My name is RedHead and I'm a shopaholic

Yes fans. I've admitted it. Again.
I was reading an article in today's Grazia about the rise of the 'haul vlogger', a concept which functions rather like a continuous loop of that moment when you come out of the changing room and do a twirl, accompanied by oohs and ahhs of your appreciative girlfriends. This version, however, plays out in front of a growing horde of internet strangers hungry for a fashion fix, and who use appraising words like 'lush', 'hawt' and 'rocking it' to describe yet another black jumpsuit.
Reading this article, I was struck by the vocabulary, among other things. The designer diva, proud of her latest purchase of a pair of leopard-print £200 jeans, uses Sea-isms like 'snagged' and 'sourced', smug in the knowledge that her hardcore curation has amassed quite a collection. The high street honey also has an admirable selection of reasonably priced designer-a-likes. But it's the final girl who I most admire; the one who, like a masterful predatory shopper, spies her item, then bides her time. Will it work with my wardrobe? Do I need it? Can I afford it? Then, when all doubts are eliminated, she strikes.
I checked the Topshop website again today to see how many more of their aviator jackets had dropped. Two had. They were £295 each. They were all sold out. Who knows how long it took. Minutes? Hours? Days?
I also finally got around to watching Sherlock, a programme no doubt intended to fill the Dr Who-shaped hole in our lives and doing it admirably; a borderline autistic Sherlock is addicted to nicotine patches, talking to a human skull and with the Google maps function mainlined into his brain. Sherlock discerns every detail about a person from the first moment. So if he saw me, typing at my desk in my cosy room, what would he really see? My stuffed wardrobe, covered in pictures of the models and campaigns I find beautiful? A sad, childish collection of books? A few pictures and paintings? A general abundance of stuff, really.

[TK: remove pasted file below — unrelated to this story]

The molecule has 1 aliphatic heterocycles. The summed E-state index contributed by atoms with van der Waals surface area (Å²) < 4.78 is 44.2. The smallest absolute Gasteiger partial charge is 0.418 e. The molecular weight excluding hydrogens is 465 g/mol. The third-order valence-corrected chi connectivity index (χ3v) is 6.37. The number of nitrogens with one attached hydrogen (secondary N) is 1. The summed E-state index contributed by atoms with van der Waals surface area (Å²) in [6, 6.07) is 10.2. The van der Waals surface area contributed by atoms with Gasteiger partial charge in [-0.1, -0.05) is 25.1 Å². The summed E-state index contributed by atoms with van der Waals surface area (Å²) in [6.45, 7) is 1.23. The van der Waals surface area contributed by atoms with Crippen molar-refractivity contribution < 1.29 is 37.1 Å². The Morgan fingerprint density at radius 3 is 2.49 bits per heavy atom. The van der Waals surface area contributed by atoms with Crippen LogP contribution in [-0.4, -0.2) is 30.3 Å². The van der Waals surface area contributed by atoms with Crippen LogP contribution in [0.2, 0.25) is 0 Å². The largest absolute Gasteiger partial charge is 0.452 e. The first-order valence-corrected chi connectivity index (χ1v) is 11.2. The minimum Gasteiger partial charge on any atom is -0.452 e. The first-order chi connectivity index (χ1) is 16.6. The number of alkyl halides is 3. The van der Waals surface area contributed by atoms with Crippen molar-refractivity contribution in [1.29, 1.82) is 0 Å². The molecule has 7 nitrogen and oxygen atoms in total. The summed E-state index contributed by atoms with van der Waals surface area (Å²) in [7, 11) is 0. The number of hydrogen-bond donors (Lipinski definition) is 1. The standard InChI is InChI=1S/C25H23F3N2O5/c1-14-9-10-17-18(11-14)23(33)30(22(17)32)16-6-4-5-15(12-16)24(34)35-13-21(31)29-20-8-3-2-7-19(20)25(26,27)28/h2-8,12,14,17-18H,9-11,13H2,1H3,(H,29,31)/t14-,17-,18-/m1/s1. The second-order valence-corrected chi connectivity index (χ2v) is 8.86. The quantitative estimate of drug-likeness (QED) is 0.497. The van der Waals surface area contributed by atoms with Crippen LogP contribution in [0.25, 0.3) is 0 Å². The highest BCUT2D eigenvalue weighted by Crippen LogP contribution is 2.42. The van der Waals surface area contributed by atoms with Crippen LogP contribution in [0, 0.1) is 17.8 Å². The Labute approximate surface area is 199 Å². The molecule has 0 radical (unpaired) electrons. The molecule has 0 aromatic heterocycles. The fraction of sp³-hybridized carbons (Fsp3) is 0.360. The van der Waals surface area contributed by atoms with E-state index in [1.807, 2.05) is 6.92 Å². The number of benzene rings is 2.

For that is all these things we fritter our money away on are at the end of the day. These haul vloggers are pandering to their own desire, and the public's desire, for stuff, and to have the best stuff, the most stuff, the newest, chicest stuff. We can have it all; a new type of lipstick every week, takeaways, shopping delivered to our door. We want for nothing. But at the same time, having everything is never enough, because there's always more stuff to have.
I used to be of the opinion that all this fashiony stuff was a waste of time. I lived in jeans and t-shirts, climbed trees and had a boy's haircut. I was blissfully happy. I'm pretty sure that me is still hanging around. I've done a pretty good job of shutting her up with lots of clothes. But I'm not happy. I've spent far too much money on stuff I don't need. And I needed that money.
And so, once again, I'm giving up shopping. And I'm also planning on selling a lot of things, once I figure Ebay out. I'll link it when I start putting stuff up, but I'm a UK Size 10-12 and a Size 6-7 shoe. So watch this space...


  1. I wish more people would fritter their money away on my jewelry.

    I need money too, so I need people to spend money!

  2. I wish I had money to fritter away on Wendy B's jewelry! Wendy, I'm saving up for either the black onyx skull ring or the Marie Antoinette ring. Watch for my order in about 10 years.

    Red - Wishing you luck on the shopping stoppage. I'm on one myself. I've noticed that if I give myself a little leeway, limiting myself to $10 per week "shopping" allowance, I can stick to the ban and save that money for an amazing Westwood purchase (reward?) at the end of my 6-month ban.

  3. Power to ya sister! and any other inspirational messages you can think of. I am of course doing the same thing and have now gon two whole days without shopping, which in my books is pretty out there.

    WE have to keep this posting up.

    Love Jojo xxxx


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